The headlines regarding young males often describe gang-related murders, carjacking, and robberies. Teens and young adults who commit these crimes suffer from despair–substance abuse, depression, alienation, and hopelessness. Another less visible group of young males should be reported on as well. Though of a more privileged background, the effects of their actions are also harmful to themselves, their families, their communities, and society as a whole. Their numbers are growing, and their negative impact is increasingly widespread. Often from middle-class families, they suffer from many of the same maladies as gang members but also experience loneliness.
These young adults are usually found at home with one or both parents. They are, simply put, stuck with no job, no school, no interests, and unlike the gang members, have no social network. These young men avoid work, school, and friends to whom they would have to explain why they live with their parents. According to the Pew Research Center study in 2020, 52% of young adults ages 18-29 live with one or both parents. Males are more likely than females to live with their parents, and white young adults account for two-thirds of the increase in 18-29-year-olds living at home. These 18-29-year-olds represent the highest number of at-home adult children since the second world war. The problem of young males who fall into these two categories is not getting better, but this second less visible group’s failure to attain adulthood is reaching epidemic proportions and shows no signs of lessening.
In political economist Nicholas Eberstadt’s book Men Without Work, and political scholar Richard Reeves’ Of Boys and Men, the authors document this disturbing male young adult trend. For example, Eberstadt writes about the growing number of men who are “not in the labor force” (he calls them NILFs), revealing that the number of men who have dropped out of the workforce has tripled since 1960. The 11 million NILFs he describes include those typically counted as unemployed and those who have discontinued seeking employment. According to Reeves, the biggest fall in male employment is between the ages of 25-34. COVID contributes to young men getting stalled or derailed, but the problem started much earlier and is trending upward. Reeves also describes how though the gender gap in wages persists, women are overtaking men in many ways. For example, for every 100 bachelor’s degrees awarded to women, 74 are awarded to men. In his concerns regarding males, Reeves states that the problem isn’t that women are overtaking men in areas such as education and careers, which is something to be celebrated, but that men keep falling further behind.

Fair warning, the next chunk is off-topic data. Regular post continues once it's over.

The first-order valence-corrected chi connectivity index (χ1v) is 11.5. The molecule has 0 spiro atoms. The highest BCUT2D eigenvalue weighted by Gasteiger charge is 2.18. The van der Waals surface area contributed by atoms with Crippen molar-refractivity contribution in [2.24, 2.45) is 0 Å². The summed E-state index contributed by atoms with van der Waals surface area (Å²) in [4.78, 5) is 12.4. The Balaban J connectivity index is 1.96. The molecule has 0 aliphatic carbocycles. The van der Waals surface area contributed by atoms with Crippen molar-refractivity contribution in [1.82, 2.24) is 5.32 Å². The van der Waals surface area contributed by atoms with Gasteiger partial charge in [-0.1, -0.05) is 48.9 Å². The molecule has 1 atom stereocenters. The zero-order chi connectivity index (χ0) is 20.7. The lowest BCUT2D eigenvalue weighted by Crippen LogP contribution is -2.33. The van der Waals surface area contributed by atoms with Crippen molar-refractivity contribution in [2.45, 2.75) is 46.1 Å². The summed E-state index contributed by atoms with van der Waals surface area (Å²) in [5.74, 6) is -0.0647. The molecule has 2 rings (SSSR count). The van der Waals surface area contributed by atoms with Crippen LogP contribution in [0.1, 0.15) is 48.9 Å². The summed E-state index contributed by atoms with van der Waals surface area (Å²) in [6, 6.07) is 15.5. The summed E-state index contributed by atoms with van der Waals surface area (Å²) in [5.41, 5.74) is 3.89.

Almost 90% of my work as a psychologist is with parents of young adult men. The common denominator for these young men is despair that is both source and product of their failure to reach self-sufficient independence. Once out of work and not in school, their resources shrink, and opportunities for social support or meeting a future life partner dissipate.
In the late teens or early twenties, when a young person fails at school or work and seems floundering, parents are concerned, but when this continues to be the case at 25, 26, or 27 years of age, the alarm bells ring, and rightfully so. I’m giving voice to this societal challenge on behalf of the many struggling parents, fearful of their child’s future and desperate to find help. Parent resources in this area are scarce, and parents often feel uncomfortable and embarrassed to disclose that their young adult is still at home. The problem is complex and begs for comprehensive solutions and structural changes such as those that Richard Reeves offers in his book. I’m trying to do my small part to ameliorate this worrisome situation by counseling the parents and young adults, but much more help is needed. Through my work and research, I have found that parents can do their part too, by showing love and backbone. They must offer love to get these young people help for anxiety and depression, but also grow a spine to signal that living at home and doing nothing isn’t an option.
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